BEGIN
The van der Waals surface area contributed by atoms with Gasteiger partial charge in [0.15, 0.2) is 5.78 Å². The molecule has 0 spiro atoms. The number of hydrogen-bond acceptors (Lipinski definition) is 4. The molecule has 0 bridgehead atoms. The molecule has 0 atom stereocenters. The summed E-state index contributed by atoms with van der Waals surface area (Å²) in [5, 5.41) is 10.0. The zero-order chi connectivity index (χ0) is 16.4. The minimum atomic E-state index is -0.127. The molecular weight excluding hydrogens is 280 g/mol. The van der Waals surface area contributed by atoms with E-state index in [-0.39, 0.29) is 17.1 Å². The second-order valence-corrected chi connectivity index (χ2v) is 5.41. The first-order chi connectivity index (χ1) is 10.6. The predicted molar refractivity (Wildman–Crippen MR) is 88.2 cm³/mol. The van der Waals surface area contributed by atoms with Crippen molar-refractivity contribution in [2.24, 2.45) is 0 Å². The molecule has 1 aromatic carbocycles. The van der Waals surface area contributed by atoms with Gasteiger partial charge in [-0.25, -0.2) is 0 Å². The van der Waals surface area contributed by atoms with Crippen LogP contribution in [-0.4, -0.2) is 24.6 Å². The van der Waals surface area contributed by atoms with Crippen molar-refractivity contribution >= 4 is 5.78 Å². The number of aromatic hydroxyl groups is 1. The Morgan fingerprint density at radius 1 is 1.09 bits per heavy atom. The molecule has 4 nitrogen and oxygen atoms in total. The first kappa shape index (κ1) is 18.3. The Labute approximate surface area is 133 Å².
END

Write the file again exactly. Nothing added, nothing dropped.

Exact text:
The van der Waals surface area contributed by atoms with Gasteiger partial charge in [0.15, 0.2) is 5.78 Å². The molecule has 0 spiro atoms. The number of hydrogen-bond acceptors (Lipinski definition) is 4. The molecule has 0 bridgehead atoms. The molecule has 0 atom stereocenters. The summed E-state index contributed by atoms with van der Waals surface area (Å²) in [5, 5.41) is 10.0. The zero-order chi connectivity index (χ0) is 16.4. The minimum atomic E-state index is -0.127. The molecular weight excluding hydrogens is 280 g/mol. The van der Waals surface area contributed by atoms with E-state index in [-0.39, 0.29) is 17.1 Å². The second-order valence-corrected chi connectivity index (χ2v) is 5.41. The first-order chi connectivity index (χ1) is 10.6. The predicted molar refractivity (Wildman–Crippen MR) is 88.2 cm³/mol. The van der Waals surface area contributed by atoms with Crippen molar-refractivity contribution in [2.24, 2.45) is 0 Å². The molecule has 1 aromatic carbocycles. The van der Waals surface area contributed by atoms with Gasteiger partial charge in [-0.25, -0.2) is 0 Å². The van der Waals surface area contributed by atoms with Crippen LogP contribution in [-0.4, -0.2) is 24.6 Å². The van der Waals surface area contributed by atoms with Crippen molar-refractivity contribution >= 4 is 5.78 Å². The number of aromatic hydroxyl groups is 1. The Morgan fingerprint density at radius 1 is 1.09 bits per heavy atom. The molecule has 4 nitrogen and oxygen atoms in total. The first kappa shape index (κ1) is 18.3. The Labute approximate surface area is 133 Å².